he questions are coming fast and furious.
US President Joe Biden has announced September 11, 2021, and not May 2021 as a cut-off date for withdrawal of all US and NATO troops from Afghanistan. Will the Taliban concede any power-sharing deal with Afghan President Ashraf Ghani, before D-Day, or any leverage or role for Pakistan after it?
Hamza and Shahbaz Sharif have been granted bail; they’re ready to enter the political fray again. What role will they play within the PMLN and PDM? Will the Sharifs split?
Jehangir Tareen is manoeuvering to protect himself from the wrath of Imran Khan. What is the significance, if any, of the support of a dozen or so PTI MPAs/MNAs who are openly backing him?
The Tehreek-e-Labaik Pakistan is on a rampage. The Miltablishment-PTI that once egged it on to destablise the PMLN is now trying to crush it to protect its hybrid system. Will it succeed?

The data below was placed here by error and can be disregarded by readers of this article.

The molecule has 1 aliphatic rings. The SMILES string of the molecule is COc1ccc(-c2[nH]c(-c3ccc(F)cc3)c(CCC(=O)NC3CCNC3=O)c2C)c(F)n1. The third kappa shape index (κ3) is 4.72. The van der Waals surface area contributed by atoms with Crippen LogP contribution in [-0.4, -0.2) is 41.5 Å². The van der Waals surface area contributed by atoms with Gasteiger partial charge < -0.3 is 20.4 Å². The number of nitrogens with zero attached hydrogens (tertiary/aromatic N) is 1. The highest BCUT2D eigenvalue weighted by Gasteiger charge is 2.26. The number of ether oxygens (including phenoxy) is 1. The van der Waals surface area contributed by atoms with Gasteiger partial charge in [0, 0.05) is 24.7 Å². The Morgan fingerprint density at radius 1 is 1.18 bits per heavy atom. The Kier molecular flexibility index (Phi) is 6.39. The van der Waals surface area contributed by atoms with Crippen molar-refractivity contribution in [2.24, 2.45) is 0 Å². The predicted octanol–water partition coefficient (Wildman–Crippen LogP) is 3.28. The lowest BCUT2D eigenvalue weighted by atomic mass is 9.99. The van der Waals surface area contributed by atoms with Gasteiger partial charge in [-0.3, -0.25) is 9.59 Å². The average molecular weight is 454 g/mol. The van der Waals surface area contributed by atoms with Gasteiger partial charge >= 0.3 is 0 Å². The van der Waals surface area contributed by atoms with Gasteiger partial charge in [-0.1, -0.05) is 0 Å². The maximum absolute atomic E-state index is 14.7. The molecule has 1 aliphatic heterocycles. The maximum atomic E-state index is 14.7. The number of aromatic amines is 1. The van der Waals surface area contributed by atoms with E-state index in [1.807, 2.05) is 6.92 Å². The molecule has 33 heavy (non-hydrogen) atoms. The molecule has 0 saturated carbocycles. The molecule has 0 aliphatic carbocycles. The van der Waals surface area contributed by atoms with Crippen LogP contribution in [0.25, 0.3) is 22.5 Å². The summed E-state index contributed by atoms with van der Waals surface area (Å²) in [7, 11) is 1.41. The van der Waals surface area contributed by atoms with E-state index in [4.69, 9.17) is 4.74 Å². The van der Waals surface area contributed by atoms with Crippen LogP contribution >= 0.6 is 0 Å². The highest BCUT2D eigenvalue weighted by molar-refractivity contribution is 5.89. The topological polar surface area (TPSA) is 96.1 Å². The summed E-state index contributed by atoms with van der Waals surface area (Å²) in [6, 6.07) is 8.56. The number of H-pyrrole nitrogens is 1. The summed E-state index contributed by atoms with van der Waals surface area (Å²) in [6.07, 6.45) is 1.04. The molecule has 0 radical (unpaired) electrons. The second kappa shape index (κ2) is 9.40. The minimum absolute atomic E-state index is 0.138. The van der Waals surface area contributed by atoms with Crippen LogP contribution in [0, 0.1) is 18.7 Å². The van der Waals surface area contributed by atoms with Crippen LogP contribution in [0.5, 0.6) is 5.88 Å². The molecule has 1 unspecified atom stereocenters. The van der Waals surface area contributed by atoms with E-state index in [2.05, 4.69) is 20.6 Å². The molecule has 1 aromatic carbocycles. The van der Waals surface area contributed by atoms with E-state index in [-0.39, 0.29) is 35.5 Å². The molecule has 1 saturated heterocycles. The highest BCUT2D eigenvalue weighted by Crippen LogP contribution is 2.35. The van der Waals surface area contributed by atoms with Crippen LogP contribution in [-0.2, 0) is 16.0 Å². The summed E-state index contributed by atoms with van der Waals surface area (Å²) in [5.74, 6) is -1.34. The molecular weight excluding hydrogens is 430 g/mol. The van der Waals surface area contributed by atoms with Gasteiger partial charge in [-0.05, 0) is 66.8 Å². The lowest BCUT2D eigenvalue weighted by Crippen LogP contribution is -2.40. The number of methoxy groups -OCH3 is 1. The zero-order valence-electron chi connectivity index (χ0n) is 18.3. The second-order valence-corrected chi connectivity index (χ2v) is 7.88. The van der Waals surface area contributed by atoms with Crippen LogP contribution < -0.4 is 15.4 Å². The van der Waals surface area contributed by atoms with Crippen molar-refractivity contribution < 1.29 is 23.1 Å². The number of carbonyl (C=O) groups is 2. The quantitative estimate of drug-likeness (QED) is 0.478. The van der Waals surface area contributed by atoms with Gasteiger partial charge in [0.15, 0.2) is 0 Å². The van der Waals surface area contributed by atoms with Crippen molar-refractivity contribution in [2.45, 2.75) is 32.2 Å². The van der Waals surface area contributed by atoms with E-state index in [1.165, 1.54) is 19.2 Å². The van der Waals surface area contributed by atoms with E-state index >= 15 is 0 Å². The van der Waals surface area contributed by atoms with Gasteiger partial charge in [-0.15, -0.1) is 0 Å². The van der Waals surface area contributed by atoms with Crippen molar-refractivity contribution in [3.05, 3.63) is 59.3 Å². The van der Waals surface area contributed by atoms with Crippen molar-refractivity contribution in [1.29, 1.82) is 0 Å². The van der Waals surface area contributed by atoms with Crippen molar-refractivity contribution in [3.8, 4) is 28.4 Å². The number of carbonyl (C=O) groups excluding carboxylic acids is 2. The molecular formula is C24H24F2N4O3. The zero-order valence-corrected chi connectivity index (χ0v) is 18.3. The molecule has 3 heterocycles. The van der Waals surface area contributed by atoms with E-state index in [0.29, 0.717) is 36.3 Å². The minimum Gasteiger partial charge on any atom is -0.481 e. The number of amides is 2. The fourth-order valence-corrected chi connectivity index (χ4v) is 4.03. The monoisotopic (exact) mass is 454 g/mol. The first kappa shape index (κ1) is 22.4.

Afghanistan: Since President Trump announced a unilateral withdrawal by May, 2021, the Taliban have engaged in countless rounds of talks but not conceded any significant space to American power-sharing plans for post-withdrawal Afghanistan. Why should they do so now when the Biden administration has confirmed the Trump decision in principle but delayed exit for a few months? The Taliban’s intentions are explained in this critical comment on Biden’s announcement: “Now, as this [withdrawal date in May] agreement is being breached by America, it in principle opens the way for the Mujahideen of the Islamic Emirate to take every necessary countermeasure, hence the Americans shall be held responsible for all future consequences, and not the Islamic Emirate … The Islamic Emirates will under no circumstances ever relent on complete independence and establishment of a pure Islamic system…” In a leaf from a manual of classic guerilla war, the Taliban have, from 2001 to 2021, successfully traded “time” to manufacture “will” to capture “space”. [Mullah Umar famously said: “The Americans have the Clocks. We have the Time!”] Therefore post withdrawal, the civil war will likely accelerate and the Ghani administration will collapse following depletion of the arms and aid pipeline from the international community. The Taliban will either vanquish all Pashtun, Uzbek and Tajik resistance or Afghanistan will be partitioned de facto along ethnic lines, with powerful neighbours lining up behind various stakeholders. The Taliban didn’t accept the Durand Line with Pakistan when they ruled in Kabul from 1997-2001 and they won’t do so now. At that time, they provided sanctuary to Osama bin Laden which provoked the Americans to rain fire on them. This time, they won’t provide sanctuary to any anti-American terrorist group. But they will retain leverage against Pakistan by allowing sanctuaries to specific anti-Pakistan terrorist groups like the Tehrik-e-Taliban Pakistan with which they have always had good relations.